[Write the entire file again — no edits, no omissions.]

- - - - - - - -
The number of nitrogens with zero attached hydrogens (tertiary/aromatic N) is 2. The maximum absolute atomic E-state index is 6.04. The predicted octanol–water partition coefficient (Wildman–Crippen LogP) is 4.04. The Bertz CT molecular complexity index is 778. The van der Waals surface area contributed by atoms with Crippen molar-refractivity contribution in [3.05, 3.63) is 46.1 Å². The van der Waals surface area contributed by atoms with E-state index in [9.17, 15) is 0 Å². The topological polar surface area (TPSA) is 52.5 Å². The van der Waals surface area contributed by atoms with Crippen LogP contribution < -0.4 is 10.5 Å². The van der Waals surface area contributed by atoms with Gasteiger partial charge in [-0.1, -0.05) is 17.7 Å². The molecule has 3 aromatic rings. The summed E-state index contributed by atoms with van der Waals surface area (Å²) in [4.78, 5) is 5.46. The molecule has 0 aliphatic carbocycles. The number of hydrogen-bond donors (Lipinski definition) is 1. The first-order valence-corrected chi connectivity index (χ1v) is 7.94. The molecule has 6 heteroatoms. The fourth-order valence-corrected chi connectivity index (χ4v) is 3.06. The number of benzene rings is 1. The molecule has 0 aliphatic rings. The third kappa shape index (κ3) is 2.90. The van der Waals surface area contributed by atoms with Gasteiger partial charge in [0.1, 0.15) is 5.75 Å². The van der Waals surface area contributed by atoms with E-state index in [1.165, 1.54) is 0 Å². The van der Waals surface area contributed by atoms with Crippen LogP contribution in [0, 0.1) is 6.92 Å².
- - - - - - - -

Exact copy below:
The number of nitrogens with zero attached hydrogens (tertiary/aromatic N) is 2. The maximum absolute atomic E-state index is 6.04. The predicted octanol–water partition coefficient (Wildman–Crippen LogP) is 4.04. The Bertz CT molecular complexity index is 778. The van der Waals surface area contributed by atoms with Crippen molar-refractivity contribution in [3.05, 3.63) is 46.1 Å². The van der Waals surface area contributed by atoms with E-state index in [9.17, 15) is 0 Å². The topological polar surface area (TPSA) is 52.5 Å². The van der Waals surface area contributed by atoms with Crippen LogP contribution < -0.4 is 10.5 Å². The van der Waals surface area contributed by atoms with Gasteiger partial charge in [-0.1, -0.05) is 17.7 Å². The molecule has 3 aromatic rings. The summed E-state index contributed by atoms with van der Waals surface area (Å²) in [4.78, 5) is 5.46. The molecule has 0 aliphatic carbocycles. The number of hydrogen-bond donors (Lipinski definition) is 1. The first-order valence-corrected chi connectivity index (χ1v) is 7.94. The molecule has 6 heteroatoms. The fourth-order valence-corrected chi connectivity index (χ4v) is 3.06. The number of benzene rings is 1. The molecule has 0 aliphatic rings. The third kappa shape index (κ3) is 2.90. The van der Waals surface area contributed by atoms with Gasteiger partial charge in [0.1, 0.15) is 5.75 Å². The van der Waals surface area contributed by atoms with E-state index in [1.165, 1.54) is 0 Å². The van der Waals surface area contributed by atoms with Crippen LogP contribution in [0, 0.1) is 6.92 Å².